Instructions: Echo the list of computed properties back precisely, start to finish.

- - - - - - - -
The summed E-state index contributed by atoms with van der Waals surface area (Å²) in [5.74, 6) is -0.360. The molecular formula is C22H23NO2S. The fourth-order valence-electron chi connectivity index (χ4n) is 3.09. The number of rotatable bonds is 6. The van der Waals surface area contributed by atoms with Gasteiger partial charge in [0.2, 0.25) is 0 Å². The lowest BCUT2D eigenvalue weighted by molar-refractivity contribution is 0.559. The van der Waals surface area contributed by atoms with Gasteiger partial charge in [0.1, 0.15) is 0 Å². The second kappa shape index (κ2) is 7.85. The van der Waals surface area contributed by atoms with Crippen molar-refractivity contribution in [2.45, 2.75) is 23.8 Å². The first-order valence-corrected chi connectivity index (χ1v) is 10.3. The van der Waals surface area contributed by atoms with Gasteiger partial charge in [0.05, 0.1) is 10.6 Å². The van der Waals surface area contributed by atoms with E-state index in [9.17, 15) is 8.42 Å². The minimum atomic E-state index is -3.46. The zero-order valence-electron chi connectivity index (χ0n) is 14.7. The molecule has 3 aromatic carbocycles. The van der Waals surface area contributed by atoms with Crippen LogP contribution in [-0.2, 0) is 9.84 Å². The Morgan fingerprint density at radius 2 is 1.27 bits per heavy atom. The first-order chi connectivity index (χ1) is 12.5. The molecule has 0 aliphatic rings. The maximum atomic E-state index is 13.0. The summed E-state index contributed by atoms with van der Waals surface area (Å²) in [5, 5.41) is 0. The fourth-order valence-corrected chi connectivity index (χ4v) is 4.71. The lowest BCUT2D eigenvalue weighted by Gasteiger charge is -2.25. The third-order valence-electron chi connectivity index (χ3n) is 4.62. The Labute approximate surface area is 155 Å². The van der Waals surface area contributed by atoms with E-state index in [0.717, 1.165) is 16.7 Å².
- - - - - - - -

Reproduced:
The summed E-state index contributed by atoms with van der Waals surface area (Å²) in [5.74, 6) is -0.360. The molecular formula is C22H23NO2S. The fourth-order valence-electron chi connectivity index (χ4n) is 3.09. The number of rotatable bonds is 6. The van der Waals surface area contributed by atoms with Gasteiger partial charge in [0.2, 0.25) is 0 Å². The lowest BCUT2D eigenvalue weighted by molar-refractivity contribution is 0.559. The van der Waals surface area contributed by atoms with Gasteiger partial charge in [0.1, 0.15) is 0 Å². The second kappa shape index (κ2) is 7.85. The van der Waals surface area contributed by atoms with Crippen molar-refractivity contribution in [2.45, 2.75) is 23.8 Å². The first-order valence-corrected chi connectivity index (χ1v) is 10.3. The van der Waals surface area contributed by atoms with Gasteiger partial charge in [0.05, 0.1) is 10.6 Å². The van der Waals surface area contributed by atoms with E-state index in [9.17, 15) is 8.42 Å². The minimum atomic E-state index is -3.46. The zero-order valence-electron chi connectivity index (χ0n) is 14.7. The molecule has 3 aromatic carbocycles. The van der Waals surface area contributed by atoms with Crippen LogP contribution in [-0.2, 0) is 9.84 Å². The Morgan fingerprint density at radius 2 is 1.27 bits per heavy atom. The first-order chi connectivity index (χ1) is 12.5. The molecule has 0 aliphatic rings. The maximum atomic E-state index is 13.0. The summed E-state index contributed by atoms with van der Waals surface area (Å²) in [5, 5.41) is 0. The fourth-order valence-corrected chi connectivity index (χ4v) is 4.71. The lowest BCUT2D eigenvalue weighted by Gasteiger charge is -2.25. The third-order valence-electron chi connectivity index (χ3n) is 4.62. The Labute approximate surface area is 155 Å². The van der Waals surface area contributed by atoms with E-state index in [0.717, 1.165) is 16.7 Å².